We all know that foundations are important, right? Right.
We all know that practicing sequencing and coursework is important, right? Right.
We all know there are skills in between foundations and sequencing, right? Wait, what? 

I get asked a lot about bridging the gap between “foundations” and “sequencing”. How you look at it depends on how you define foundations. I believe that everything is foundations – sequencing is just a more complex application of your foundation skills. Some sequences can be very simple and others can be really challenging! 

I believe that the missing piece is simple sequencing. 

Do you get told that your dog lacks obstacle focus? Or maybe your dog lacks commitment? Are you struggling with your timing because you aren’t sure the dog will take the obstacles? 

When you have time, I encourage you to have a listen to my Monday Musing on Obstacle Commitment that’s linked below. It’s FULL of insight into how I think about commitment vs keeping commitment and learning to sequence, but for now, just keep reading! 


Now, back to that blueprint. 

There are foundation exercises that I am sure are familiar to you, like jump offering:

Jump offering builds value for the jump, and encourages the handler to observe their dog *choosing* to jump rather than just jumping. Notice when I am marking? It’s when the dog looks at the jump rather than completes the jump. This is teaching the dog to focus on the obstacles, but it is also teaching the dog to stay focused on the obstacles even though I’ve started cueing the next thing (come eat food from my hand). 

Another foundation skill you might be familiar with is follow the handling:

This exercise is a way to balance your dog’s obstacle and handler focus. Alternating between going straight to the reward via the obstacle or following the handler’s body language around the jump to the reward.
This is teaching the dog that both the obstacles and the handler are valuable and both are paths to reinforcement! 

Ok, ready for complex coursework, right? Nope. This is where I see the most frustration pop up in agility: you’ve done the foundations just like you’re supposed to, but sequencing feels hard.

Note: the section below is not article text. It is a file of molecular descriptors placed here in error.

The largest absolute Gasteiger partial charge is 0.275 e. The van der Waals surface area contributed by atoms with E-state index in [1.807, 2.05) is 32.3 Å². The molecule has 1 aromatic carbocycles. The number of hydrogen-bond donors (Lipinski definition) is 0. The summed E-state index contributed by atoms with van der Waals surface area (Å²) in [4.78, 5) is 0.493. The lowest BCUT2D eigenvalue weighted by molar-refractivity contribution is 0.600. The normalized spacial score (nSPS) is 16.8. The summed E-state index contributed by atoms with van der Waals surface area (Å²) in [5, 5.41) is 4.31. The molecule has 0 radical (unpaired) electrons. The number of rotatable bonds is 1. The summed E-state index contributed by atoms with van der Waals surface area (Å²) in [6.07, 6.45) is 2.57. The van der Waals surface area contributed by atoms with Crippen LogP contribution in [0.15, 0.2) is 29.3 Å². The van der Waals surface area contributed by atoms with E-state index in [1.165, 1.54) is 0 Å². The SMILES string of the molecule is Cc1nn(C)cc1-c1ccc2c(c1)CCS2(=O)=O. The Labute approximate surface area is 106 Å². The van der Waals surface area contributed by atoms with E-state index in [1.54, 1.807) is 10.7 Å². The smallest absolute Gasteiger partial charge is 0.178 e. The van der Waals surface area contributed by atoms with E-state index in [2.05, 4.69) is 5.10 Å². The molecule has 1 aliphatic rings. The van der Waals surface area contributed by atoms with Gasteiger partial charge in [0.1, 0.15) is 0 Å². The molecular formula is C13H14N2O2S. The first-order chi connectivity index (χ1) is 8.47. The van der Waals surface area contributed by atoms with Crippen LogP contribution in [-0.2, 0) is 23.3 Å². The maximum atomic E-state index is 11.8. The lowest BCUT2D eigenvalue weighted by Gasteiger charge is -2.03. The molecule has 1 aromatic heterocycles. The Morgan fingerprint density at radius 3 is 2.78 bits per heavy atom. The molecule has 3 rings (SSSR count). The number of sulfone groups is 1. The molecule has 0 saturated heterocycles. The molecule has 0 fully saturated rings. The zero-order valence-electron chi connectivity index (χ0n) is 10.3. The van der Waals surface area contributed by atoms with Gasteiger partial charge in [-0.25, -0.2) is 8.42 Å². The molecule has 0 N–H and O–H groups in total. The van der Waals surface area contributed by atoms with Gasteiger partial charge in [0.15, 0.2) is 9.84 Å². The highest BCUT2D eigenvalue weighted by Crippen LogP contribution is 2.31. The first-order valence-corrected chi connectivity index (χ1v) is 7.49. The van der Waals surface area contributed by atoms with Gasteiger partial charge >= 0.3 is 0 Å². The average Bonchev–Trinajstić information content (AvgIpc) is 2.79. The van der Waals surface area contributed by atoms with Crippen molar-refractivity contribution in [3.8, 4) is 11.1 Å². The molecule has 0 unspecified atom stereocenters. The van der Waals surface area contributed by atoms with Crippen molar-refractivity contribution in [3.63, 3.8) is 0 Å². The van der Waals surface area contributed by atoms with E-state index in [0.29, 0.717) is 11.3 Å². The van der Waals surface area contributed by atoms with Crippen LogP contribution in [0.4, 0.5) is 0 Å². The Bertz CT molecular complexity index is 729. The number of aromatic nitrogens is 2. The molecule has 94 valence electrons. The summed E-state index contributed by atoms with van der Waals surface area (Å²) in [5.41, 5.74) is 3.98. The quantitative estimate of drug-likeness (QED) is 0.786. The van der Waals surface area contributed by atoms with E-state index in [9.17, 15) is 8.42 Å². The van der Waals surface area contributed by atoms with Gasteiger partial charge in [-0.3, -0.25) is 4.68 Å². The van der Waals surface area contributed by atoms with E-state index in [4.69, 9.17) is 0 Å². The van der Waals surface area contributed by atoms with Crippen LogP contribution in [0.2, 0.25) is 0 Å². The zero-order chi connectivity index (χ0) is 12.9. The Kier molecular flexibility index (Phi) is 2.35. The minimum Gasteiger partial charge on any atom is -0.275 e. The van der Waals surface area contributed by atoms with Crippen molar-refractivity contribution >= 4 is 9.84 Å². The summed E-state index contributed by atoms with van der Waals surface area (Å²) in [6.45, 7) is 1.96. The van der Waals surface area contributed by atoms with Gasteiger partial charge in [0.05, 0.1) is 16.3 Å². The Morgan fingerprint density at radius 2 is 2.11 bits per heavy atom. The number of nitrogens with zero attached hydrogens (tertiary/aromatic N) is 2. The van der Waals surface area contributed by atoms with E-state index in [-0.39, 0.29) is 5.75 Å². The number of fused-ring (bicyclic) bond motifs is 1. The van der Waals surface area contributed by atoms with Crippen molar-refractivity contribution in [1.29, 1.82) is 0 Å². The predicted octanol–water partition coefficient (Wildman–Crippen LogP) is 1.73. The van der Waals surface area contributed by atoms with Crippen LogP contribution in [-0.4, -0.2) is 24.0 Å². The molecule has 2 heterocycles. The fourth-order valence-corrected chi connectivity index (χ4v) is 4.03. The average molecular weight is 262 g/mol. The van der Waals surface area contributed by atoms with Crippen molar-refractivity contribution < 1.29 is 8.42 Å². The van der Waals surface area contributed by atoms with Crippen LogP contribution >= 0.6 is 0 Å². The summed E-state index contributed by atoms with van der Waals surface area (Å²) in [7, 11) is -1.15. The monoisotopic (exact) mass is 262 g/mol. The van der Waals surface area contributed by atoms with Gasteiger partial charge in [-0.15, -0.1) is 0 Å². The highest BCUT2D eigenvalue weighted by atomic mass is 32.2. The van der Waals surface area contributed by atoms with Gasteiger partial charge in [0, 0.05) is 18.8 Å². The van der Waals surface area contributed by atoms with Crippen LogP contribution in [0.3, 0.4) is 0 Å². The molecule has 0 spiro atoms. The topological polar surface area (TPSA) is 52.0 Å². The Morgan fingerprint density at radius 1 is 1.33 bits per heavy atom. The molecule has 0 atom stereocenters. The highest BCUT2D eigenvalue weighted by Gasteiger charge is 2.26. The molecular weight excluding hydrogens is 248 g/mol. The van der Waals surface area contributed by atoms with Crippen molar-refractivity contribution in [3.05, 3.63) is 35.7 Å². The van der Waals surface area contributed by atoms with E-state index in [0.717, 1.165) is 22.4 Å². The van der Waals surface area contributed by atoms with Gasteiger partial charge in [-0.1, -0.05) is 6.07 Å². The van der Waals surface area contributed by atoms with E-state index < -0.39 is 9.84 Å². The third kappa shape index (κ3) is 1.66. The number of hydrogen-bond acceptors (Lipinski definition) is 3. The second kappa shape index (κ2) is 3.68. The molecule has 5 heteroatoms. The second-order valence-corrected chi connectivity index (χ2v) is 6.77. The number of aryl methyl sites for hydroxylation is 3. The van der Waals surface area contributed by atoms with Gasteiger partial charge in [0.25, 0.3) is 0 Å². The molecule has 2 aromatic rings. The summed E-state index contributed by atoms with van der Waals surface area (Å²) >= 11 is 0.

This can happen for a few reasons: 

Lack of handler skills. Agility is a really difficult thing to learn while you’re also teaching the dog, and yet this is how it’s done. It doesn’t make much sense to be teaching one learner something that you don’t quite understand yourself, right?

Reinforcement history. If you’ve been rewarding the dog a lot from your hand for single behaviors, then your dog is going to expect to come towards you between the obstacles. This is the opposite of what you want for sequencing.

Lack of Simple Sequencing. If you go from lots of one-jump drills to 8-10 obstacles with lots of turns, you might find that your dog has trouble keeping lines or extending later on. 

How do we change this? 

Focus on your skills first. Do you follow really experienced agility handlers and watch their young dogs work through complex sequences with ease, and wonder why that is? They’re dogs aren’t unicorns and neither are they! They do, however, have a high level of fluency when it comes to their own skills. In agility, most of the time, if we get it right, the dog gets it right, so we need to get it right a lot.
If you’re interested in focusing on your own skills, broken down into bite size pieces (just like how we train our dogs), then check out AG365 Agility Handler Mechanics.

Change Up Your Reward Strategies. Show your dog that rewards come from places other than your hands to get them focusing ahead for the next thing.

Include more simple sequencing. Introduce the concept of keeping lines, reading lines, and driving ahead before introducing turns and a lot of handling.


When you do move to adding handling, start with lower criteria again. In this video, Shrek is demonstrating some front cross basics, and the reward strategy encourages the behavior that I want when I add front crosses into sequencing: look forward. 

Then, when adding front crosses into sequences, he has the required skills:

If there is some type of error, I can make a note of it, and when making my next training plan can decide how to proceed. Was it a mechanical error on my part? Is the dog’s reinforcement history not strong enough? What can I change to support the behavior that I do want? 

My best advice is to make sure the sequences you are running are not over the current pay grade for either YOU or YOUR DOG. If either one of you is not prepared to make it through that sequence, it is very likely to be a frustrating training experience. Break things down, and remember, it’s all foundations. 

If you’re looking for more on transitioning from foundations to simple sequencing to complex sequencing, check out my upcoming FDSA Class: Smooth Moves!